Bulletin Board: Book Report

More about the great new book, The Curse of Captain LaFoote

Link here to see the buzz:  http://www.mycarolinatoday.com/2011/03/the-curse-of-captain-lafoote/


Writers: Little Red Writing Hood says…

Here’s a quick read courtesy of Filbert Publishing.

~~ 4 Reasons to Market with Postcards ~~

You’re a freelance writer. Why on EARTH would you use post cards to promote your writing?

1.Your potential readers are not psychic. If they don’t know you  exist, if they don’t know you’ve written a book or if they don’t know you can write for their business, they won’t contact you.

2. Postcards are inexpensive to mail.

3. You can target the people who are your audience and send your message only to them.

4. Postcards are easy to write! It doesn’t take much time, you can flex your creativity muscles as much as you’d like. Plain and simple, complex and graphics filled… it’s up to you. Just make sure your message shines.

Most important? Market on a consistent basis because consistent marketing = consistent assignments.

This article is courtesy of Filbert Publishing. Make your writing sparkle, write killer queries, get published. Subscribe to Writing Etc., the free e-mag for freelancers and receive the e-book “Power Queries.” http://filbertpublishing.com

Thanks to Beth Erickson of Filbert Publishing for the expert advice!  

Published in: on September 3, 2010 at 1:06 pm  Leave a Comment  
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Teacher Tip

       “perty”   Interpretation:  pretty                                                     

How do you display books?

Teacher Tip

Hi!  Here’s another morning poem to recite aloud with your class.  Jack Prelutsky’s written lesson plans for you, so I”ve included links. 

       By Jack Prelutsky

I am freezing.

I am freezing.

I am absolutely cold.

I am shivering and shaking like a pudding in a mold.

I’ve got glaciers in my stomach.

I’ve got sleet inside my bones.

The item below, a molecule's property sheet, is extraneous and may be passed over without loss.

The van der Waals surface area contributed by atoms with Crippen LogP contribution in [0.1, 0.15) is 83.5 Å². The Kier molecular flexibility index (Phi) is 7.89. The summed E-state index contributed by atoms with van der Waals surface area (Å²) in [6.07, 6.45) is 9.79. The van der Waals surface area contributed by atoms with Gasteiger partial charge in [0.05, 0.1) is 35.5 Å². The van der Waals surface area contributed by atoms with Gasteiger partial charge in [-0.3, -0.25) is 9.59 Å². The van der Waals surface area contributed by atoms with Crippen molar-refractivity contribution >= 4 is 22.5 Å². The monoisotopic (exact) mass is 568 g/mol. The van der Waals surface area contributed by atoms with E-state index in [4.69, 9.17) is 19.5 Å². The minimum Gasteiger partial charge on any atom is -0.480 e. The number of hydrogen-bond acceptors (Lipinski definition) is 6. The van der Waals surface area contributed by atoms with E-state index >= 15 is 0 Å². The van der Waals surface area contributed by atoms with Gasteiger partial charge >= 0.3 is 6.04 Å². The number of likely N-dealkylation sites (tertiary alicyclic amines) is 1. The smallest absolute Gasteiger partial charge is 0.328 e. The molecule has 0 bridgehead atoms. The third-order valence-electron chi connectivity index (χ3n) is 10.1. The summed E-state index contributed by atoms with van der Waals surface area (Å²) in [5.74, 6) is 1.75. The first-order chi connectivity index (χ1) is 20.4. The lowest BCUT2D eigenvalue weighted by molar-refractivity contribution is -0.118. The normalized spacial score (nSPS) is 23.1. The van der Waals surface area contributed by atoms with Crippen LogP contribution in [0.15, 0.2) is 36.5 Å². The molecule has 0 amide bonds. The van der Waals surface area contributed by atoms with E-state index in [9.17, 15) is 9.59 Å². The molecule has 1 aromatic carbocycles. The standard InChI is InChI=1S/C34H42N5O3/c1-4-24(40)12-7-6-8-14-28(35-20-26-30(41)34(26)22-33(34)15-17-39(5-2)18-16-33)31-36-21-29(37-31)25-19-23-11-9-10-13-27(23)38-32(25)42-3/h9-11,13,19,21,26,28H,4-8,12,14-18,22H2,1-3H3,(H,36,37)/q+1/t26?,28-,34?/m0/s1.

I am colder than the contents of a million ice cream cones.




                                                                                   Jack Prelutsky, America’s First Children’s Poet Laureate    jack_prelutsky

Teacher Tip


Poor Solomon Grundy

Washed the left side of his head on Monday

Washed the left side of his neck on Tuesday,

Washed the left arm on Wednesday,

Washed the left hand on Thursday,

Washed the left side on Friday,

Washed the left leg on Saturday,

Washed the left  foot on Sunday.

Poor Solomon Grundy,

He’s still half dirty!

Teacher Tip


Morning!  Forget to shave?  Don’t worry-shaving cream’s waiting for you at school.      Or….you can practice your letters.

Published in: on March 2, 2009 at 5:00 am  Leave a Comment  
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Teacher Tip and Lesson Plan

Irish Saying

Very wet weather:  “It’s a fine day for wet ducks.”


Irish Words (listen to the Irish dialect spoken on the internet)

Word: One
Irish: Aon

Word: Two
Irish: Dó

Word: Three
Irish: Trí


Word: Four
Irish: Ceathair


Word: Five
Irish: Cúig


Word: Six


Word: Seven
Irish: Seacht


Word: Eight
Irish: Ocht


Word: Nine
Irish: Naoi
knee (or in Munster Irish – nay)


Word: Ten
Irish: Deich
Pronunciation: djeh



Bring in a variety of fresh greens, lettuces, and vegetables.



The best collard green recipe is a secret.   (A certain relative won’t give out the recipe.  Imagine that.)  I can’t be mad this certain relative is not selfish.  So, you’ll just have to prepare the recipe I clipped out of the newspaper. 



There are several ways to prepare collards, so you can pick-n-choose the ingredients.  Use fresh collards even though the recipes say you can use frozen. 

Sauté bacon, onion, garlic, and carrots.  (Or skip the bacon and use olive oil.)  Add a splash or two of vinegar.  Add a cup of chicken broth, the collards, salt and pepper to taste.  Some suggest adding a couple tablespoons of sugar.  Cook approx. 30-60 minutes or desired consistency.



Try Broccoli Salad or Seven Layer Salad  (both easy recipes to find on the internet)


Ready, Set, Go….  You have your St. Patrick’s plans!




Writers, Teachers, Moms, Women….Everybody

You’ll love this.    Read and enjoy.  By the way,  I love Dooley.  I do.   I do.

The scene:  Dooley’s tutor, Father Tim, and Dooley sharing a meal after a tutoring session.    A Light in the Window, Jan Karon, page 379

“She looked so stern he thought he’d warm up the introduction.  “Louise…”  he said, extending his hand.

“I don’t believe you should call me by my Christian name.”

“Of course…”

“We wouldn’t want your parishioners to talk, since we’re both unmarried and thrown together in the intimacy of the home environment.”

He felt a positive wrench in his stomach.  What was worse, he had to make dinner for this person.


“I got a stomach cramp,” said Dooley, whose eyes looked bloodshot.

“Me, too,” said the rector.  They were still sitting in the kitchen, unable to move since Louise Appleshaw had risen from the table and insisted on seeing herself to the door.